Strasburg adjusts, and dominance returns

These are the nights when you see the stuff that separates Stephen Strasburg from your garden-variety triple-digit hurler, if such things exist.

Strasburg could feel baseball’s great denominator, the institutional knowledge of hitters who have started to figure a pitcher out, coming after him. Baseball people call it “the league adjusting to you,” and after the rookie’s last two starts, the sands were shifting underneath him like he was standing on the edge of the Pacific Ocean in his hometown of San Diego.

The Braves had cracked him for four runs, three of them earned, last month in Atlanta, making Strasburg pay after Ian Desmond missed a chance to bail the rookie out of an inning. And in his last start, the Mets made him throw 37 pitches in the first inning as manager Jim Riggleman placed a call to the bullpen and contemplated an exit strategy for his phenom.

A start that would leave most rookies content - five innings, two runs, five strikeouts - gave Strasburg cause for concern. So Strasburg placed a call to Rusty Filter, his former pitching coach at San Diego State who’s now coaching at Stanford (still apparently unaware he missed his calling as a NASCAR pit crew member), to discuss how to regain command over his stuff. Strasburg worked with Nationals pitching coach Steve McCatty, and he tossed ideas back and forth with catcher Wil Nieves, seated at the next locker, about once again finding real estate in the land of dominating when he’d been slumming in the neighborhood of merely impressive.

After all those perfectionist tendencies, Friday’s result proved again why Strasburg seems as slump-proof as any young pitcher in recent memory. He surrendered a leadoff homer to Andres Torres and watched the Giants square up fastballs for three long flyouts in the first inning. Sensing the Giants wanted fastballs, he went to off-speed pitches, and put on a clinic the rest of the night.

His six-inning, three-hit, eight-strikeout performance showcased Strasburg at his most commanding, in complete control of all of his pitches and attuned to any sniff of the Giants catching onto him.

“It’s all about making adjustments out there,” Strasburg said. “You’ve got to go out there and you’ve got to read the swings. The last few games, they’ve been sitting on fastballs away. And if they’re going to continue to do that, they better get ready to back off the plate, and they better get ready for some stuff to keep them off-balance.”

Again, it’s the heady stuff that makes Strasburg so rare. How many times do you hear 21-year-old pitchers talking about reading swings - or saying they felt confident enough to call their own game, as Strasburg did several times after Friday’s win?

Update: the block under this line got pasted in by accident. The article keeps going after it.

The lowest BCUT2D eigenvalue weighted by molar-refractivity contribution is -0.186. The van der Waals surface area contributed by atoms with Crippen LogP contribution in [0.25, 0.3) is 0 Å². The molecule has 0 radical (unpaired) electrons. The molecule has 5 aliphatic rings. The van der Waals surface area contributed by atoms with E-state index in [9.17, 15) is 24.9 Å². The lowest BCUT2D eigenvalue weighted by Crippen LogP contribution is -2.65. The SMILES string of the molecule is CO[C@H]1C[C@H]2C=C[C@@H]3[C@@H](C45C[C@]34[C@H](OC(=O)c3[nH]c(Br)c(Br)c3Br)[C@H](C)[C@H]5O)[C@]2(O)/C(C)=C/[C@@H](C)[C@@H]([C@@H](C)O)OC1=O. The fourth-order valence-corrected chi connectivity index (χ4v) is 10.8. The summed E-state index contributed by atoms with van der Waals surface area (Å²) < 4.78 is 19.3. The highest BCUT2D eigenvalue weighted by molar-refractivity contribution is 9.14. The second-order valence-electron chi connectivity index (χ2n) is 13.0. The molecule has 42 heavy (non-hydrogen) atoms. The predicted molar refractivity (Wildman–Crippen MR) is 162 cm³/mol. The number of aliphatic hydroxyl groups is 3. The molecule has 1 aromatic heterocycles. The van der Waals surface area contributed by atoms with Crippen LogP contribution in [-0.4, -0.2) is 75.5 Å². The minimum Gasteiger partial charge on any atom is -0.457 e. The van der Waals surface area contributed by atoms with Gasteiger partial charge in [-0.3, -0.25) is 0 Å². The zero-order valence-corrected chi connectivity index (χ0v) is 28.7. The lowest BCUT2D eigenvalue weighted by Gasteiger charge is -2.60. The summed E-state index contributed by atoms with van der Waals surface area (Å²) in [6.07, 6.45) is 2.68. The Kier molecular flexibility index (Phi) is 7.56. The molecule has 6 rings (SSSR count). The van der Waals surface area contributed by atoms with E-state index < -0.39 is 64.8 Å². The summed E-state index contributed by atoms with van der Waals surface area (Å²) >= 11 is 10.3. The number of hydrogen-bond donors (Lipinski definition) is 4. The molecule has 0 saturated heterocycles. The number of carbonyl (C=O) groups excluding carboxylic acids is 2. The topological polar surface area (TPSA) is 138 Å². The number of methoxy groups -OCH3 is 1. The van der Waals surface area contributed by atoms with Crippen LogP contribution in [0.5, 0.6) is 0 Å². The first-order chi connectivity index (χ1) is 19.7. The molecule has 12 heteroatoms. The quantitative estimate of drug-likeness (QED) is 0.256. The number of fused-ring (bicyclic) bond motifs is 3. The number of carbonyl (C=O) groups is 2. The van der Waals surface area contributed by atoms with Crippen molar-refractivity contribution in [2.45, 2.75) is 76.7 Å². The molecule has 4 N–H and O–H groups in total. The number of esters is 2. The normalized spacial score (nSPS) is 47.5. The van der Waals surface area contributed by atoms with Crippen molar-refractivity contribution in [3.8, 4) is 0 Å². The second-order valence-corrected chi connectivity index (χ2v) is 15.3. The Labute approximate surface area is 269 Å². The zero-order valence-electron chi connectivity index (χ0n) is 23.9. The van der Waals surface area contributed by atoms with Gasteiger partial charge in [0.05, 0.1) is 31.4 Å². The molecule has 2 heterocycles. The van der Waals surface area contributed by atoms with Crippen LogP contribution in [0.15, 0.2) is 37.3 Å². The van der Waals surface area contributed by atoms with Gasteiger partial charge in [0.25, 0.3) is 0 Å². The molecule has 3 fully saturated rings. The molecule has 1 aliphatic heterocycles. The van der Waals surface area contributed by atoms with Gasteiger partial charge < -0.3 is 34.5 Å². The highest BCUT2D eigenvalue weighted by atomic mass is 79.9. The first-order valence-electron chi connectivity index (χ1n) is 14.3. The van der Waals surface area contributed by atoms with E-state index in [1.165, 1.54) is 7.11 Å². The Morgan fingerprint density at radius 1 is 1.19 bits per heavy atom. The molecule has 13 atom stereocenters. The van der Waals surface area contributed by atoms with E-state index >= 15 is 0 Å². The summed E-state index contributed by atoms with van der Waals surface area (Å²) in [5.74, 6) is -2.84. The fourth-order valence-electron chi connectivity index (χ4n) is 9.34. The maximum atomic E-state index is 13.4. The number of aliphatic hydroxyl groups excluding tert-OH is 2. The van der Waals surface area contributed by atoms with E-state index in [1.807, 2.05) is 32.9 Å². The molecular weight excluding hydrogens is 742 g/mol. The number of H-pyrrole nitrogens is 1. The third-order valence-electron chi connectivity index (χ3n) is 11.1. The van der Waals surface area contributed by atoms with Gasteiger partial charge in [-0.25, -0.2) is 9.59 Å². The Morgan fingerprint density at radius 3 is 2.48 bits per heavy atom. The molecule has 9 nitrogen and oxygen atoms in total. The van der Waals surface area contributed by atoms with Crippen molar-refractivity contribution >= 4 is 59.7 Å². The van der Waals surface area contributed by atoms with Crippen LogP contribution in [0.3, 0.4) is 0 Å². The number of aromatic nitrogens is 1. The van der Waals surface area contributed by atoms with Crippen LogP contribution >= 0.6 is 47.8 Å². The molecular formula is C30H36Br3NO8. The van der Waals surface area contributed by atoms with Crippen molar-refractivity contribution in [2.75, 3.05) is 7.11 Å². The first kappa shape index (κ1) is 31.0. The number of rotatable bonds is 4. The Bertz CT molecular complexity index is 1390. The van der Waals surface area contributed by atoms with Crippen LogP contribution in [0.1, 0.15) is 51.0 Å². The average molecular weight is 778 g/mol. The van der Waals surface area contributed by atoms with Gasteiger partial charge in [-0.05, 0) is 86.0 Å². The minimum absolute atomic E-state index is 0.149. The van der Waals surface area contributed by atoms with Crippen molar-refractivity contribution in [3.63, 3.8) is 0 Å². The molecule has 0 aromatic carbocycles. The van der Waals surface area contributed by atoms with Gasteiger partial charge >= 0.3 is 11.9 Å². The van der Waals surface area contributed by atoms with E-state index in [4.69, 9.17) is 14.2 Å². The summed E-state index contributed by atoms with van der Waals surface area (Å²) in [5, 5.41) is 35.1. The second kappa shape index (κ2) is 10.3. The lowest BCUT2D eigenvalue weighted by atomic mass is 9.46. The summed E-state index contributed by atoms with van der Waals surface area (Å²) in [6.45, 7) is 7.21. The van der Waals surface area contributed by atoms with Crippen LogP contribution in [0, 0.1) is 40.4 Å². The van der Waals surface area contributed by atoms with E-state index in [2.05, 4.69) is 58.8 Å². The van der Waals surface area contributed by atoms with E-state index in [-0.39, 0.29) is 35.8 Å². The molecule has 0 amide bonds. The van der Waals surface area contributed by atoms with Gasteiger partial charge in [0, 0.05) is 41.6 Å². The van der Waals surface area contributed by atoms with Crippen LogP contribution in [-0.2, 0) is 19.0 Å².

He is an ace gradually losing his baby teeth, showing both the repertoire and the nastiness to be one of the game’s shutdown pitchers.

“He can throw anything at any time,” catcher Wil Nieves said. “That breaking ball, he can throw at any time. I think that’s why he’s real successful. He doesn’t need to throw the fastball when he’s behind in the count. He can throw something else.”

On Friday, with the Giants crowding the plate and sitting on his fastball away, Strasburg decided to start buzzing them inside with high fastballs, pushing 100 mph and crowding hitters’ hands. Aside from opening up the outer half of the plate for his slider and getting them to chase his fastball, it introduces something else - the element of fear.

“It seems like 140 (mph),” Nieves said. “You see a fastball in there, you just want to get away. You’re hoping you don’t get hit.”

On Friday, the Nationals made somewhat official what’s been true almost since Strasburg arrived, effectively calling him their No. 1 starter by announcing he would pitch the first game after the All-Star break. It means he’ll likely face a number of the game’s best pitchers in the second half, though that presented no trouble when the Nationals beat up on All-Star Matt Cain on Friday.

More than ever, though, Strasburg seems ready for it. He’s already been through his first push-and-pull with hitters, and come out of it. What he’s capable of from here has to be as frightening for opponents as it is exhilarating for the Nationals

“I learned a lot tonight. It’s part of the process of becoming a premier major-league pitcher,” Strasburg said. “You’ve got to be able to recognize what a hitter’s trying to do against you, and get them out.”